Exactly one hundred years ago, two diplomats, one British and one French, concluded the Sykes-Picot agreement, which divided the Middle East into two zones of influence. The agreement became one of the cornerstones of the policies in the region and gave the core area of the Middle East the shape it has assumed since the end of World War I. “Sykes-Picot” refers to the agreement reached in May 1916 between the British war-time diplomat Sir Mark Sykes and the French diplomat François George-Picot, regarding the future of the Fertile Crescent, the Levant and Mesopotamia at the end of war, on the assumption that the Ottoman Empire, Germany’s war ally would be partitioned. The system that emerged from the final phase of the war and the peace time diplomacy was quite different from reality envisaged by Sykes-Picot in that Mosul and Northern Iraq were transferred from the French to the British area of control. Mosul was the cornerstone of the Berlin-Bagdad railway and Britain was wiping out the Middle Eastern section of Berlin-Baghdad railway through Sykes-Picot Agreement. It should be noted that Britain launched its Dardanelles Campaign with an intent to stop Germany’s access to Mosul oilfields by taking Istanbul, a city through which passed the Berlin-Baghdad railway.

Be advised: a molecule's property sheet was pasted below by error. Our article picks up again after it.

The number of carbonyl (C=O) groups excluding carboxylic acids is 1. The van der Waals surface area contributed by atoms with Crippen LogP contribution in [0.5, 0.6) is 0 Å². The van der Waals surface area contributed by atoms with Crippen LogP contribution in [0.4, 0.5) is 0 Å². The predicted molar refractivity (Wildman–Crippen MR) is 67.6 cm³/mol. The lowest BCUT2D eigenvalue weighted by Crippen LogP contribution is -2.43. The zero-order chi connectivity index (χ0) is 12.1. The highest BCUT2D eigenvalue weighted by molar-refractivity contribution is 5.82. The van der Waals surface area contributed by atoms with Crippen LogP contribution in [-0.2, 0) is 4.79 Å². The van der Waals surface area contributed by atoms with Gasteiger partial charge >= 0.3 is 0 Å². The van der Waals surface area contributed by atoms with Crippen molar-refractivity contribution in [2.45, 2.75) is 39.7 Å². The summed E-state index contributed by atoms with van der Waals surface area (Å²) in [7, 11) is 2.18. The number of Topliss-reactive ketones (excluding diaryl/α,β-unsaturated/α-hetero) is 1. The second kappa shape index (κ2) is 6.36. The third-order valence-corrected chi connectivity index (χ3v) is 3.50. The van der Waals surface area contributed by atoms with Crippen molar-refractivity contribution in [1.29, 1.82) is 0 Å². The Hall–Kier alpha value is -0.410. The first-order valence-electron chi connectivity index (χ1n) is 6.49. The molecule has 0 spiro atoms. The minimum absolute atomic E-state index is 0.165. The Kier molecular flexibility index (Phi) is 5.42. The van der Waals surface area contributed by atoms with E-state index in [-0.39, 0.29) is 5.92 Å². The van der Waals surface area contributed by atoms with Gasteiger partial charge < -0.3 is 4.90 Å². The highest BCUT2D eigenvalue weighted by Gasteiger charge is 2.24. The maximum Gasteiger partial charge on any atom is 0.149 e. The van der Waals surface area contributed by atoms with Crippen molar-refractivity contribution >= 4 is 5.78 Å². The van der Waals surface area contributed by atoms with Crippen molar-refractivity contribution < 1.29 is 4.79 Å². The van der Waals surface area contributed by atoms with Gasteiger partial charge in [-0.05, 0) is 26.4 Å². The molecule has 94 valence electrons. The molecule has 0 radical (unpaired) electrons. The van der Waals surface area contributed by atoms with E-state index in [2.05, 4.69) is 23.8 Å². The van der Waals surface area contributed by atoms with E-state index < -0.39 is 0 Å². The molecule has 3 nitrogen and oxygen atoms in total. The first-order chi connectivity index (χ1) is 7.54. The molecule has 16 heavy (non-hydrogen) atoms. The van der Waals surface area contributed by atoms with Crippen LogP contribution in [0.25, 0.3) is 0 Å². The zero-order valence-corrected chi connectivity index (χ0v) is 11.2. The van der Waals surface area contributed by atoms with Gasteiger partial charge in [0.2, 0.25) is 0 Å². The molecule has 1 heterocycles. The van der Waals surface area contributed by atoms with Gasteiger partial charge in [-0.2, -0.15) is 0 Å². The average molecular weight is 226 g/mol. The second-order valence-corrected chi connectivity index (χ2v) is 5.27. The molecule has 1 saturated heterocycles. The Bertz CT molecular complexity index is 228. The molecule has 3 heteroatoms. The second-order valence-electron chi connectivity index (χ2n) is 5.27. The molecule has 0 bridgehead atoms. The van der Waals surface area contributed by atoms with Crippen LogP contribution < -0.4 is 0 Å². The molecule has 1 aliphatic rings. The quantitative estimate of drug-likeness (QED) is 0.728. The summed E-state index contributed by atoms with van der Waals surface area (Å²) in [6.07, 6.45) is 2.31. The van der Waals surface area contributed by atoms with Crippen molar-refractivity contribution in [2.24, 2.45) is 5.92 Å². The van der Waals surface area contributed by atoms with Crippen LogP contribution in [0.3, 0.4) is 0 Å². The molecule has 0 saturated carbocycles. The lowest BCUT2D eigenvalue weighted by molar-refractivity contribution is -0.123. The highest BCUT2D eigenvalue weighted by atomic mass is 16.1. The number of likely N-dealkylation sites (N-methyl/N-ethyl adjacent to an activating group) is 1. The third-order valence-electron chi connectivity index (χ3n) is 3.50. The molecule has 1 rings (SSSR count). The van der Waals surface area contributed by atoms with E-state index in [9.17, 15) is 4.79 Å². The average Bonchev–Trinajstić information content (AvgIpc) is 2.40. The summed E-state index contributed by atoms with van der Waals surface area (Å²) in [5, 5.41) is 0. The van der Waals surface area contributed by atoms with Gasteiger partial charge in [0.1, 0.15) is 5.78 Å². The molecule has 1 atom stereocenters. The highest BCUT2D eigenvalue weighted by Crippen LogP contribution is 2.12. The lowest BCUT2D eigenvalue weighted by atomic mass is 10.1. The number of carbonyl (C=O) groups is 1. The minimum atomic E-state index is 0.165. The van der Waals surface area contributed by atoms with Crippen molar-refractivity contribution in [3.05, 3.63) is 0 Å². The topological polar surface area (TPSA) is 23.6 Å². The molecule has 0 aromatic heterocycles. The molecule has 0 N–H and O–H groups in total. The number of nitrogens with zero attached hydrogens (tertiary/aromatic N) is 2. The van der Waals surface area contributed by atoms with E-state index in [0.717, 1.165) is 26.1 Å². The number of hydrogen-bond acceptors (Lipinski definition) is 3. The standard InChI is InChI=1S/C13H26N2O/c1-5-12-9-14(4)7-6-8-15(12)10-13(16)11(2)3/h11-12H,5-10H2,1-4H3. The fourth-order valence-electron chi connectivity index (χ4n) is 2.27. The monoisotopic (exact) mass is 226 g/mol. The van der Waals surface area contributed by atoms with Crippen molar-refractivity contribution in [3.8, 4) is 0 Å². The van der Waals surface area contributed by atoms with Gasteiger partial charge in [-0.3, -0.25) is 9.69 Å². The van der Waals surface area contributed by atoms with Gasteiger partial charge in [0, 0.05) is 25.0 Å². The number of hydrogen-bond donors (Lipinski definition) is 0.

Mosul is located in the middle of Silk Road and is important as far as world geopolitics are concerned. The Treaty of Sévres, signed on 10 August 1920, was one of a series of treaties that nations constituting the central powers signed subsequent to their defeat in World War I. The Sévres Treaty marked the beginning of partitioning of the Ottoman Empire; it promised the Kurds their own state and scheduled to have a referendum to decide its fate, which according to section III Articles 62-64 was to include the Mosul Province. At that point, The terms of the treaty brewed nationalist feeling among Turks. Even the signatories of the treaty were stripped of their citizenship by the Grand National Assembly led by Mustafa Kemal Atatürk and treaty ultimately led to the Turkish War of Independence following which Turkey signed the new Treaty of Lausanne in 1923. This effectively brought into being the secular modern-day Republic of Turkey.